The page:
Other easy-to-recognize signs that a dog may be suffering from urinary incontinence include:

  • Urine trickling when the dog sits
  • Wet patches where the dog has been sleeping
  • Dribbling urine after the dog has already voided his or her bladder
  • Involuntary urine loss during exercise

As soon as pet owners notice these signs, they should schedule visits with their dogs’ veterinarians. Incontinence can occur as a result of many different underlying conditions, so it’s important to get an accurate diagnosis before coming up with a long-term treatment or management plan.

Common Causes of Incontinence in Dogs

One of the most important things for pet owners to remember is that their animals are not voiding their bladders in inappropriate places on purpose. Affected dogs are rarely even aware that they are dribbling urine or voiding their bladders due to incontinence, so don’t treat it as a behavioral issue. Head to the vet to find out if the animal is struggling with one of these underlying conditions:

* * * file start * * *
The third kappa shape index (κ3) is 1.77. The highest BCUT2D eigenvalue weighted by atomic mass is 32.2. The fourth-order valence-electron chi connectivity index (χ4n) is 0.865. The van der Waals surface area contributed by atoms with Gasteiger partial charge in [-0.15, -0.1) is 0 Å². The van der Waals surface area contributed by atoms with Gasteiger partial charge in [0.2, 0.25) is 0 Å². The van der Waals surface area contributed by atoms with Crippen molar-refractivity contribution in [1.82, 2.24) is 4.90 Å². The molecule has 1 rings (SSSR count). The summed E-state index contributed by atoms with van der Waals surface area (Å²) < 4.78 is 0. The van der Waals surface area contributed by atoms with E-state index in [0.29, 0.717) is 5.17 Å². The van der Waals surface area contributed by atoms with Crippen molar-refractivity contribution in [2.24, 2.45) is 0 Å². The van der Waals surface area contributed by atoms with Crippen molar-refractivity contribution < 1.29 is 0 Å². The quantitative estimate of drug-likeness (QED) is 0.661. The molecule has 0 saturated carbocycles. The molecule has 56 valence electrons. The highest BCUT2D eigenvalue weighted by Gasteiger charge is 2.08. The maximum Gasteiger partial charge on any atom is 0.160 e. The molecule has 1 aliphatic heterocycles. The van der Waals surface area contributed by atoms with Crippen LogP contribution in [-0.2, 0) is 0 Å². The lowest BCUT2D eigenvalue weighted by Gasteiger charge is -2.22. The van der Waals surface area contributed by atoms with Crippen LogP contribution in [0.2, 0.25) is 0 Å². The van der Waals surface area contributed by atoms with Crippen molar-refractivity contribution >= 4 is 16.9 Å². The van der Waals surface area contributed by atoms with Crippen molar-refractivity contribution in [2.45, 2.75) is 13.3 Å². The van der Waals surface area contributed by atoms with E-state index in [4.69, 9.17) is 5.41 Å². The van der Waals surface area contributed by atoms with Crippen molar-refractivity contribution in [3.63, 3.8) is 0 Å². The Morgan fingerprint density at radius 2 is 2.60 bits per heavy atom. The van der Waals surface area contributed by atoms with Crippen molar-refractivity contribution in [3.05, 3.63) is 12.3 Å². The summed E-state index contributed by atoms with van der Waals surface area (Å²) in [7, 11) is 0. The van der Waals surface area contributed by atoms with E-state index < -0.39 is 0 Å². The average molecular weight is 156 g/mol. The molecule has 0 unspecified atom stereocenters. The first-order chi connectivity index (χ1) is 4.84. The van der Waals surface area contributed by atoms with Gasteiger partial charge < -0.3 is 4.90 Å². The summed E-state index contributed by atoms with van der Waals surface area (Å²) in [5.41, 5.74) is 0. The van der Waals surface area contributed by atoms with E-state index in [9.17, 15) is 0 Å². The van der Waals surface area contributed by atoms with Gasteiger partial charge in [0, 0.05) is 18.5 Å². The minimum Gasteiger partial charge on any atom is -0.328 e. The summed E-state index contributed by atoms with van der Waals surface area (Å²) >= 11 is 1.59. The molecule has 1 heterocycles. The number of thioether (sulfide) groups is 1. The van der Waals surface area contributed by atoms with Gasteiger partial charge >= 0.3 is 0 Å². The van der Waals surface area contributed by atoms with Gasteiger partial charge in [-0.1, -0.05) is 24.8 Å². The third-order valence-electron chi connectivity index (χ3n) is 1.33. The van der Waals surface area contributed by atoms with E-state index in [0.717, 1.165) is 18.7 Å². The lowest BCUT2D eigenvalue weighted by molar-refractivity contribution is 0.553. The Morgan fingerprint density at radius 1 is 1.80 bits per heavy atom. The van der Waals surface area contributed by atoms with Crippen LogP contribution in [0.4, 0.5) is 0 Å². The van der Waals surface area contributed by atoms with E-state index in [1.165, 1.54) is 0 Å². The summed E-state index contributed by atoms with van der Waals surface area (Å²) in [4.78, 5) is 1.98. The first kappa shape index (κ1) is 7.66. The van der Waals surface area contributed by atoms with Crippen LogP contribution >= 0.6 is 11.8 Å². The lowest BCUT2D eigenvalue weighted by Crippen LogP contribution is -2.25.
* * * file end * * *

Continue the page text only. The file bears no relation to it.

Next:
1. Hormone Imbalances

The most common cause of incontinence in female dogs, in particular, is hormone imbalance following spaying. Also known as hormone-responsive incontinence or urethral sphincter incompetence, this condition can technically occur in both male and female dogs, but it is far more common in middle-aged females.

Diagnosing hormone-responsive incontinence is a simple matter of performing a blood test. The vet will check the dog’s hormone levels, determine whether early spaying or neutering contributed to hormone imbalance and if that imbalance is causing incontinence, then help the owner come up with a treatment plan.